Uber’s Dirty Little Secret

If you’ve got an Uber account, you really need to read this.

You may have heard that last week Uber fessed up to the fact it had been hacked in October last year — with the names and contact details of 57 million of its user and driver accounts being stolen. But instead of making the breach public, they paid the hackers $100,000 to destroy the copied data.

Trustworthy fellows, those hackers. I’m sure they did what they said … even used the recycling bin, right?

Here’s you: “Uber are clearly morons … but how does this affect me?”

Here’s me: “The Australian is reporting that ‘more than one in ten Aussies may have been affected’.”

So how do you know if you’re the one in ten?

Well, Uber is continuing to dig its hole — they’ve decided not to contact customers whose data has been breached, and instead have said they’re “monitoring the affected accounts and have flagged them for additional fraud protection”.

Poor form!

It’s like if you find out you’ve got an STD. The right thing to do is to ring up your former partner and say, “Look I probably deserve a slap, but you’d better get tested … because I’ve got the clap”. Uber is doing the equivalent of checking in on your ex’s Instagram every now and again to ensure none of their bits are mysteriously falling off.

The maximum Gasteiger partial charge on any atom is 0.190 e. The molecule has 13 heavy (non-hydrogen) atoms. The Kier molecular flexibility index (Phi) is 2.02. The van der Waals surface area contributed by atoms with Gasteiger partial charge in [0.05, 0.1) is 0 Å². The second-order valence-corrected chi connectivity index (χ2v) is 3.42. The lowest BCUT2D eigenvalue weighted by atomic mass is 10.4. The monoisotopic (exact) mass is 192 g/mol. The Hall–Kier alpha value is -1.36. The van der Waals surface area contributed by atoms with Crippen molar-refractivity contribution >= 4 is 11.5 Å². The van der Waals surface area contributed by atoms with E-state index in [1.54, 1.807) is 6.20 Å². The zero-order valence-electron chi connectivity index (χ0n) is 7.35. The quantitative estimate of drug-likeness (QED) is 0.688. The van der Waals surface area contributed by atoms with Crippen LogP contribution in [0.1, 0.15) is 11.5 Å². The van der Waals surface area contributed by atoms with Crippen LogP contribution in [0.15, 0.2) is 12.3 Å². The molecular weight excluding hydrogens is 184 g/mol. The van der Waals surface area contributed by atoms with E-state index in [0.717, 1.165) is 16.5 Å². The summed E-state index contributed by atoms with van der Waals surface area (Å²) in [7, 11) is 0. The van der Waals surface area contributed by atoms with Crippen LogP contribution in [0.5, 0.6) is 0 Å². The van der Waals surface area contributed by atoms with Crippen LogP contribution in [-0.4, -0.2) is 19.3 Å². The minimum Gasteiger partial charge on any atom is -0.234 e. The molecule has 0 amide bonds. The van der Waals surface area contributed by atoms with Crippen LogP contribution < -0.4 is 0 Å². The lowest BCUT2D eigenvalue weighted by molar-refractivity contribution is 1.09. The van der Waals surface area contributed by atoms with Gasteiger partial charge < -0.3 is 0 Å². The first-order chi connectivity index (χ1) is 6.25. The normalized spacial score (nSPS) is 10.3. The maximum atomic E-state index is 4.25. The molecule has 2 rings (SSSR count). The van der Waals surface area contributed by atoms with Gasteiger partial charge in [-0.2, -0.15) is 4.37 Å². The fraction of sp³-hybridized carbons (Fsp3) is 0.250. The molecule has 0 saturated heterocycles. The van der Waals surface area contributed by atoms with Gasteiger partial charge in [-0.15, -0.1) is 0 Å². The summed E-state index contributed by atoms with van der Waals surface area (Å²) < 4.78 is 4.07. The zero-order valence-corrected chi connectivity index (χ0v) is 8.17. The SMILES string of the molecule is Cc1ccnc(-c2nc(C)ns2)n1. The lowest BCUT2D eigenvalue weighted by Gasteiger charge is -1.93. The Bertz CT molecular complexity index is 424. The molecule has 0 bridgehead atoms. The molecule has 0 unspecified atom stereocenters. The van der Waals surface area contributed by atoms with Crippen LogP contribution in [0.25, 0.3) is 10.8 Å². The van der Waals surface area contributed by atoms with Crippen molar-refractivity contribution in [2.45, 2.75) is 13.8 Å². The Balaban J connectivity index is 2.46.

For the record, if this hack happened next year, Uber would be toast. That’s because laws to be introduced next February will force organisations to contact victims and report data theft to the Australian Privacy Commissioner.

So what can you do if you have an Uber account?

Three things.

First, you should assume that your details have been breached.

Second, you should change all your passwords. If you’re normal, you have one password that you use for everything. Stop doing that, and start looking into encrypted password vaults like LastPass.

Third, you should check your credit file, which you can get for free if you write to the credit agencies.

Actually, for $79.95 you can get your file plus an alert system that pings you if any changes are made to your credit file for 12 months, via MyCreditFile.com.au.

Hang on, can you trust MyCreditFile.com.au?

Err, well, it’s a product of credit reporting agency Equifax (formerly Veda Advantage), which earlier in the year suffered one of the biggest data breaches in history.

Tread Your Own Path!